Friday, July 19, 2024

US Forest Service finds gaps in key areas during review of prescribed fires and aims to enhance safety

Investigation Finds Gaps in Forest Service’s Use of Prescribed Fire as Wildfire Risk Reduction Tool

Title: Investigation Reveals Gaps in U.S. Forest Service’s Prescribed Burn Program

In a recent report released by the Government Accountability Office, it was revealed that there are gaps that need to be addressed within the U.S. Forest Service’s prescribed fire program. The investigation was prompted by the largest and most destructive wildfire in New Mexico’s history, the Hermit’s Peak-Calf Canyon Fire, which occurred in 2022.

The report highlights that between 2012 and 2021, there were 43 documented escapes out of 50,000 prescribed fire projects across the country. This troubling trend has raised concerns about the agency’s ability to safely utilize prescribed fire as a tool to reduce wildfire risk amid climate change.

U.S. Rep. Teresa Leger Fernández, who requested the investigation, emphasized the importance of addressing these gaps to ensure the safety of communities and landscapes. With federal funding being allocated to increase prescribed burn operations over the next decade, it is crucial that the Forest Service makes necessary reforms to prevent future disasters.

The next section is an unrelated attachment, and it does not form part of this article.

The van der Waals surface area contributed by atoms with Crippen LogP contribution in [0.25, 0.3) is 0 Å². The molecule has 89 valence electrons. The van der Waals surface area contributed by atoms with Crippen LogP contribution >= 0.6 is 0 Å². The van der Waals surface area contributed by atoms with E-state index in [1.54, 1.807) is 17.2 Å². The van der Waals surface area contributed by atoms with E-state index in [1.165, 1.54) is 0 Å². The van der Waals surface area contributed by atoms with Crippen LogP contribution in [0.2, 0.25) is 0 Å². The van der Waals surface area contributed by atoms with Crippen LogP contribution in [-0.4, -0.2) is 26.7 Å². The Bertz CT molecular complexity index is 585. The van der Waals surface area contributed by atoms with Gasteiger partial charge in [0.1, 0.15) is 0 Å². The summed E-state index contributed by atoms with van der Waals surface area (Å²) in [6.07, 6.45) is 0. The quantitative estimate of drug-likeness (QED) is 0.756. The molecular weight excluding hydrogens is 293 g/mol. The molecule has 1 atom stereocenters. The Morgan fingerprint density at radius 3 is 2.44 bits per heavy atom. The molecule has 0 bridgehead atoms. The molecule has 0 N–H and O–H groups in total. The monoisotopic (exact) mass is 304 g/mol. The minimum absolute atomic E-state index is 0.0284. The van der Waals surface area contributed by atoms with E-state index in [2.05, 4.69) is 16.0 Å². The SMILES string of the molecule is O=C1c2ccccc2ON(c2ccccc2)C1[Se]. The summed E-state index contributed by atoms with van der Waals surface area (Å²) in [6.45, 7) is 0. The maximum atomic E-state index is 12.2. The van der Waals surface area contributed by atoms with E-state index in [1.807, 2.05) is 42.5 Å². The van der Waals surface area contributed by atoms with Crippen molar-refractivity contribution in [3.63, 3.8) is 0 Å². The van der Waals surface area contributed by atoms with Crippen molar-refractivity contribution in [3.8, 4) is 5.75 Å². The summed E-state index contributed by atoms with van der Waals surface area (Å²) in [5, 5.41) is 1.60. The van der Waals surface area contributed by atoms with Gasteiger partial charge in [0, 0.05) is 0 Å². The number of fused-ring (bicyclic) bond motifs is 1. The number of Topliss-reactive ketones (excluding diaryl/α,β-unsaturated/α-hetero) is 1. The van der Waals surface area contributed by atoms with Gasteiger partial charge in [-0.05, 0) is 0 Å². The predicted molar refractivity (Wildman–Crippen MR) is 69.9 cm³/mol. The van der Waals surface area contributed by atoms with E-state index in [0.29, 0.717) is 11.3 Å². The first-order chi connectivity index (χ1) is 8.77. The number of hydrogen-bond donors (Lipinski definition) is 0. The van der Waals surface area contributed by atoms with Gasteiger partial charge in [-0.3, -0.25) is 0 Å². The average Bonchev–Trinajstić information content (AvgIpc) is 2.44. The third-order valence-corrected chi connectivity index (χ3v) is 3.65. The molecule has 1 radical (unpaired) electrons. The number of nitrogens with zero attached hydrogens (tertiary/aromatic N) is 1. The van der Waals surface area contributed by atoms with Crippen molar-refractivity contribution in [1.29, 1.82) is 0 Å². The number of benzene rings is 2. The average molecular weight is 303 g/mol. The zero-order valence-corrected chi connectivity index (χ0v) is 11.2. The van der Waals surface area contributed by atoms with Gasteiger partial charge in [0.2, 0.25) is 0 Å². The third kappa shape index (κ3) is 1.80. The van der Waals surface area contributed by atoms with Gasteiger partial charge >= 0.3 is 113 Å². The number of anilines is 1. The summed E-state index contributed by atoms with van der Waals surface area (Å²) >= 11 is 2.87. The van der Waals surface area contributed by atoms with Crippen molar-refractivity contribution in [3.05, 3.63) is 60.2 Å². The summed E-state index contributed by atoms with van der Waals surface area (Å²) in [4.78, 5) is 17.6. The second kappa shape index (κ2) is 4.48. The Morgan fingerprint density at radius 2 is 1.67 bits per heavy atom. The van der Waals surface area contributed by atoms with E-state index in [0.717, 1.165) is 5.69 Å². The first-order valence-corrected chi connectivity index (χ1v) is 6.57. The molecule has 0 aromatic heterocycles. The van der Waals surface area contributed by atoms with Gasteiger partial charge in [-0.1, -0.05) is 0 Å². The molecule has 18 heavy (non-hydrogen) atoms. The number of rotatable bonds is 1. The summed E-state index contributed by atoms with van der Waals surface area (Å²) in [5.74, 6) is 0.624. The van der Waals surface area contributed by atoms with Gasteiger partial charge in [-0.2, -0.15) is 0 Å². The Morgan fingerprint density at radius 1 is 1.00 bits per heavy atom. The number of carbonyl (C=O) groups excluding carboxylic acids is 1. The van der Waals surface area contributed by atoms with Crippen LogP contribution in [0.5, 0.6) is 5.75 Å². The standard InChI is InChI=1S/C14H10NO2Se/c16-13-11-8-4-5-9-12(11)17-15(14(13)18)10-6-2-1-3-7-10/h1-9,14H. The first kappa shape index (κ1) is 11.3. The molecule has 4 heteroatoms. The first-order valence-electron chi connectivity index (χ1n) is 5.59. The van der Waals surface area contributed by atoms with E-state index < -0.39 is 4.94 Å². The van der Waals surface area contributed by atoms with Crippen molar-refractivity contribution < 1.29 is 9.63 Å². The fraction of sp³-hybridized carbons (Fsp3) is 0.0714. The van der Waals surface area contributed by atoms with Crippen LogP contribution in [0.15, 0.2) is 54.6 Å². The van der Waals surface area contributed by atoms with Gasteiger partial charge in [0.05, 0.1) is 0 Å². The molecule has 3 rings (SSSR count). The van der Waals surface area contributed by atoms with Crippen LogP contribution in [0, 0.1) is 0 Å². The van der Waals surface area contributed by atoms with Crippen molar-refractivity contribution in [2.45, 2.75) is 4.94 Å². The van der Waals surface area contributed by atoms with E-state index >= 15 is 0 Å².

Forest Service Chief Randy Moore acknowledged the need for improvement and pledged to create and implement a corrective action plan to address the identified gaps. He also highlighted the agency’s progress in treating hazardous fuels and providing training for specialized crews.

The GAO’s recommendations include developing a plan for implementing reforms, setting goals, measuring progress, and allocating resources for effective management. Leger Fern├índez expressed optimism that change will come swiftly, as wildfires continue to pose increasing risks to lives and property.

As the agency works towards implementing these reforms, the goal is to reduce wildfire risk and ensure that prescribed fire operations are conducted safely and effectively. The Forest Service’s commitment to addressing these gaps is crucial in safeguarding communities and natural landscapes from future wildfire disasters.

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